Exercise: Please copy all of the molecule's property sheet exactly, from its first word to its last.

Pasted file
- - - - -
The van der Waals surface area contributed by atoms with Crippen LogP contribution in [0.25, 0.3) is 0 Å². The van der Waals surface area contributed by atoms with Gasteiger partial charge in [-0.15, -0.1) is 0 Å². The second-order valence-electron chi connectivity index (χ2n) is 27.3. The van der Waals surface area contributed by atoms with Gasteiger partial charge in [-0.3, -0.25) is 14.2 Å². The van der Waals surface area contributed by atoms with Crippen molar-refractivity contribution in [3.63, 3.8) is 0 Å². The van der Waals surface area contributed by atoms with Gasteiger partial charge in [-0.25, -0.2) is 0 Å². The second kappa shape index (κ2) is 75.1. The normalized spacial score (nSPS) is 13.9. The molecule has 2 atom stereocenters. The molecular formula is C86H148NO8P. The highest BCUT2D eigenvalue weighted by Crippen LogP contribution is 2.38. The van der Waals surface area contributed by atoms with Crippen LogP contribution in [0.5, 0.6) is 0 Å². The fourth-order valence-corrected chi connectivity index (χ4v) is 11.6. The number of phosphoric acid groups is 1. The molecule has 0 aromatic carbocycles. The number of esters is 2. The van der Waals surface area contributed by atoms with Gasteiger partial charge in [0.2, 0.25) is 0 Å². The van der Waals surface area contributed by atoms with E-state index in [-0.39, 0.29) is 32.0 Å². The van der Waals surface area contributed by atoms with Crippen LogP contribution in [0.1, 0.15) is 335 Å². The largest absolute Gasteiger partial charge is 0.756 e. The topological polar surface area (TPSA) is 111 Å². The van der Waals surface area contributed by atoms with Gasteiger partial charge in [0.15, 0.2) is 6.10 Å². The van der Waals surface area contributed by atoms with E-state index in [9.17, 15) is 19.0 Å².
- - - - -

The van der Waals surface area contributed by atoms with Crippen LogP contribution in [0.25, 0.3) is 0 Å². The van der Waals surface area contributed by atoms with Gasteiger partial charge in [-0.15, -0.1) is 0 Å². The second-order valence-electron chi connectivity index (χ2n) is 27.3. The van der Waals surface area contributed by atoms with Gasteiger partial charge in [-0.3, -0.25) is 14.2 Å². The van der Waals surface area contributed by atoms with Crippen molar-refractivity contribution in [3.63, 3.8) is 0 Å². The van der Waals surface area contributed by atoms with Gasteiger partial charge in [-0.25, -0.2) is 0 Å². The second kappa shape index (κ2) is 75.1. The normalized spacial score (nSPS) is 13.9. The molecule has 2 atom stereocenters. The molecular formula is C86H148NO8P. The highest BCUT2D eigenvalue weighted by Crippen LogP contribution is 2.38. The van der Waals surface area contributed by atoms with Crippen LogP contribution in [0.5, 0.6) is 0 Å². The fourth-order valence-corrected chi connectivity index (χ4v) is 11.6. The number of phosphoric acid groups is 1. The molecule has 0 aromatic carbocycles. The number of esters is 2. The van der Waals surface area contributed by atoms with Gasteiger partial charge in [0.2, 0.25) is 0 Å². The van der Waals surface area contributed by atoms with E-state index in [-0.39, 0.29) is 32.0 Å². The van der Waals surface area contributed by atoms with Crippen LogP contribution in [0.1, 0.15) is 335 Å². The largest absolute Gasteiger partial charge is 0.756 e. The topological polar surface area (TPSA) is 111 Å². The van der Waals surface area contributed by atoms with Gasteiger partial charge in [0.15, 0.2) is 6.10 Å². The van der Waals surface area contributed by atoms with E-state index in [9.17, 15) is 19.0 Å².